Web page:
These distorted gender relationships also serve as the backbone for the rapid urbanization of Indigenous women. Warry gives a limited view of why some Indigenous peoples make the choice to move to cities. He mentions some seek higher education, better access to medical services and mental illness as some reasons (116). What he omits, however, is all of the Indigenous women attempting to flee from the dangerous circumstances they find themselves in on the reserve. These women are not leaving voluntarily, as Warry seems to imply, but rather they are driven out by life-threatening circumstances. Andrea Smith notes, "Indian women suffer death rates because of domestic violence twice as high as any other group of women in this country" (122). Obviously Warry's romanticized view of how to maintain culture and cultural identity in urban areas ignores the fact that, for some Indigenous women, the very fact why they are now living in the city is because they feel a sense of betrayal by their communities. In "Violence in Aboriginal Communities", Emma LaRocque describes that moving to urban centres for some Aboriginal women an escape from their families and communities (82). Wayne Warry ignores this altered social structure on the reserve, in essence another denial of colonialism, and goes on to list ways to improve self-government and cultural resources in cities. However, not dealing with the long-lasting effects of colonial institutions such as residential schools will only perpetuate the alienation of Indigenous women from their communities (and smith 126). Andrea Smith describes these effects in an American context: "The continuing effect of [boarding schools] has been the internalization of sexual and other forms of gender violence within Native American communities. Thus, the question is, how can we form a demand around reparations for these types of continuing effects of human rights violations that are evidenced by violence within communities, but are nonetheless colonial legacies" (126). Smith emphasizes that, in order to defeat colonialism, it is imperative to undo the social structures which it caused. Only then is it possible to make it possible for Indigenous women to remain within their communities, or to go to urban centres but with the intentions of acquiring skills that they will take back with them to the reserve (117).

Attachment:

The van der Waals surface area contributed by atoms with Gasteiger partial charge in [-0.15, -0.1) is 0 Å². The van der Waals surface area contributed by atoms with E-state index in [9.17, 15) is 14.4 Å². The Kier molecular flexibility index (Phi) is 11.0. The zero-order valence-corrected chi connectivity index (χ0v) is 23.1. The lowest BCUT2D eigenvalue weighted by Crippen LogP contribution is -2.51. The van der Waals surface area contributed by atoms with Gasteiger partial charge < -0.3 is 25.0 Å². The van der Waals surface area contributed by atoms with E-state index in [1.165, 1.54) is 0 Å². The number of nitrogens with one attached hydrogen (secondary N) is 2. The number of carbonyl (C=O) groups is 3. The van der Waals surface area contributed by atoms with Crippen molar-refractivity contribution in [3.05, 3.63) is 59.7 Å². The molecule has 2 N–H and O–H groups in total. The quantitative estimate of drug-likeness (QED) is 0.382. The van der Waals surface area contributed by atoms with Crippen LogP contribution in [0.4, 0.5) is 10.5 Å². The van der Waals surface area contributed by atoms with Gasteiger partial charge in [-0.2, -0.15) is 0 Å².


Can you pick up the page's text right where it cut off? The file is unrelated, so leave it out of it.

A large part of Warry's (2007) prescription for accommodating Aboriginal urbanization is based around the possible creation of an Aboriginal self-government within cities (121). The problem with this, however, lies in the possible marginalization of Indigenous women within Indigenous political structures. As Joyce Green describes in "Canaries in the Mines of Citizenship", exclusion of women within bands happened after the 1985 amendments to the Indian Act: "Some bands have refused to accept these reinstated people- "C-31s"- as band members, and three Alberta bands launched a court challenge to the legislative amendment, charging that it was unconstitutional and violated their Section 35 rights in the Constitution Act, 1982" (724). Should urban self-government systems fail in giving Indigenous women back the roles which they once held in Indigenous social and political realms, it will only serve to further the disconnect that these women have from their culture.